Sunday, July 26, 2009

The butterfly upon the road.

My constant companion this afternoon in the vineyard was Junonia coenia, that's a Common Buckeye butterfly to me, or you. Unlike the Painted Lady butterflies who migrated right on by me in March, this lovely lepidoptera would alight beside me as I worked, flutter between the leaves of the vines, flit from a cool blade of grass to the warm gravel of the access road...until I went to get my camera.
Never work with animals or children!

Friday, July 24, 2009

The Widow.

When you live in England you don't have to worry about such appalling creatures as the one pictured above. This Black Widow (Latrodectus mactans), has been hanging out under our deck for God knows how long. I only became aware of her presence when I left my shovel beside my potting bench the other day and came back the next day to find the shovel ensnared in the strongest silk I have ever touched. I gave it a good twang then curiously followed it's path upward...oh hello! There she was, in all her ghastly glory, maternally watching over her egg sac...with her husbands dessicated body close by. Lovely!
I just don't like spiders. I tolerate the ones living in the vineyard as they are predatory carnivores that take care of pests that are harmful to grapevines. However, they generally run away, at great haste, when approached. Not Madame. No, she lay in her web above me, her token retreat towards a joist just barely perceptible. At this juncture, I would normally have introduced her to Mr. Wet/dry-Vac, but for one thing: Vinomaker likes spiders, nay, he loves spiders, any and all. You can see where this is going can't you? Yup, she's still there.
Vinogirl and the Vinodogs have female competition in Vinoland!

Thursday, July 23, 2009

One of these things is not like the others.

Instead of rice or birdseed being hurled at Vinomaker and me on our wedding day, we had our guests chuck a handful, or two, of wild flower seeds at us. As a result, we got to enjoy a pretty array of poppies, lupins, and cornflowers the very next spring. They have flowered each spring since then conjuring up happy memories, with their reappearance, of a warm August day spent with family and good friends, all gathered together in our vineyard to celebrate one of life's more pleasant rituals. This year however, I had a bit of a surprise...a pink cornflower.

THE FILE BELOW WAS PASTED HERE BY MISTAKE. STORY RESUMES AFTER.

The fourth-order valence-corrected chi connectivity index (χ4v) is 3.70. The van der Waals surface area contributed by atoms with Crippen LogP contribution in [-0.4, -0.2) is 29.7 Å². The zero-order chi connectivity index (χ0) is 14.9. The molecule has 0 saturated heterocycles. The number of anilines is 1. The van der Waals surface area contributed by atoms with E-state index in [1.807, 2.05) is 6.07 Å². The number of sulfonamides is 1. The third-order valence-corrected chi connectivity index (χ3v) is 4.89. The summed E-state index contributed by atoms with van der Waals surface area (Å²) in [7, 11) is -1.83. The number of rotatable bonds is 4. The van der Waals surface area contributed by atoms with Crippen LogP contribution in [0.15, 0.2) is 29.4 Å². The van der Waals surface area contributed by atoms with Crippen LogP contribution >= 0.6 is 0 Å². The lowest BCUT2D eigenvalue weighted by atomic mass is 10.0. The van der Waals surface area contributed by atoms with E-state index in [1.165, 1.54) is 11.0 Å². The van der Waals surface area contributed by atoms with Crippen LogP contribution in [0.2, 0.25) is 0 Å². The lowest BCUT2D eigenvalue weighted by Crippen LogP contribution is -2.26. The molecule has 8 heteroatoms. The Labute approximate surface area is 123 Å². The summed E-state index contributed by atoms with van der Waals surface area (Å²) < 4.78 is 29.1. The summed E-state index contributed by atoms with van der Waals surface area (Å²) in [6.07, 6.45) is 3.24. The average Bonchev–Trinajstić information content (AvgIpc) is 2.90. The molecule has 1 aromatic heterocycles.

Much like that different clones of grape varietals are actually genetic mutations (albeit with desirable attributes which are then propagated), this pink cornflower apparently decided to spurn convention (along with the protocyanin pigment that makes it blue), and go with a decidedly more feminine look this time around. Cute.
I don't know if she will be back next year but she is very welcome to visit, just as long as she brings with her a bunch of very welcome reminiscences...and smiles.

Sunday, July 19, 2009

Cause for the Paws.

Another event today. This time it was the Napa Humane's Cause for the Paws event, held at Silverado Country Club.
I volunteered to work at the event but I still had plenty of time to walk about, visit with friends, eat some great food, and drink some fantastic wines. It was a little toasty temperature wise, it just meant a lot of Sauvignon blanc was consumed above everything else, apparently no one was interested in any red wine.
I really didn't care in what capacity I was present, the reason I participated was primarily for the poochies (secondarily, the cats and rabbits). Several dogs were paraded around with an eye to adoption during the proceedings, which included a silent auction and a live auction in which lots of fabulous wines were available for bidding on.